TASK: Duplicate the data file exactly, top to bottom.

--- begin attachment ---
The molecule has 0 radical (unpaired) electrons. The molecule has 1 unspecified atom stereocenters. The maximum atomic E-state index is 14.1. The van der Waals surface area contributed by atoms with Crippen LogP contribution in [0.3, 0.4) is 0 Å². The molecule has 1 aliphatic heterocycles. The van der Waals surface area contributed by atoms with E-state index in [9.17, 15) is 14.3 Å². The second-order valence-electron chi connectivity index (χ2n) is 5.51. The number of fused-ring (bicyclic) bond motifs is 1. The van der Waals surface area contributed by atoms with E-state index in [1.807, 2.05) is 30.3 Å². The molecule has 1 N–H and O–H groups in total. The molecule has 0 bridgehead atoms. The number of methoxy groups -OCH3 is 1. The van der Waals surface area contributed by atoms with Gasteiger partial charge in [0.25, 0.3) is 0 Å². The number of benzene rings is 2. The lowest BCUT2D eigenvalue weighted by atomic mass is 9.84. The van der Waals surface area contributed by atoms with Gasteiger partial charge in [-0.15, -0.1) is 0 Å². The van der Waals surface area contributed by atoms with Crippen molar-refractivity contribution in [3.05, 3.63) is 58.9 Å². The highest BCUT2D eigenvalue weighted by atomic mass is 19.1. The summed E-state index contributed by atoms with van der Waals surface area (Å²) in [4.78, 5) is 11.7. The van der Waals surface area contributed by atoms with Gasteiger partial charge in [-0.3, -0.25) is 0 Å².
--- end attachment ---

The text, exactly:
The molecule has 0 radical (unpaired) electrons. The molecule has 1 unspecified atom stereocenters. The maximum atomic E-state index is 14.1. The van der Waals surface area contributed by atoms with Crippen LogP contribution in [0.3, 0.4) is 0 Å². The molecule has 1 aliphatic heterocycles. The van der Waals surface area contributed by atoms with E-state index in [9.17, 15) is 14.3 Å². The second-order valence-electron chi connectivity index (χ2n) is 5.51. The number of fused-ring (bicyclic) bond motifs is 1. The van der Waals surface area contributed by atoms with E-state index in [1.807, 2.05) is 30.3 Å². The molecule has 1 N–H and O–H groups in total. The molecule has 0 bridgehead atoms. The number of methoxy groups -OCH3 is 1. The van der Waals surface area contributed by atoms with Gasteiger partial charge in [0.25, 0.3) is 0 Å². The number of benzene rings is 2. The lowest BCUT2D eigenvalue weighted by atomic mass is 9.84. The van der Waals surface area contributed by atoms with Gasteiger partial charge in [-0.15, -0.1) is 0 Å². The van der Waals surface area contributed by atoms with Crippen molar-refractivity contribution in [3.05, 3.63) is 58.9 Å². The highest BCUT2D eigenvalue weighted by atomic mass is 19.1. The summed E-state index contributed by atoms with van der Waals surface area (Å²) in [4.78, 5) is 11.7. The van der Waals surface area contributed by atoms with Gasteiger partial charge in [-0.3, -0.25) is 0 Å².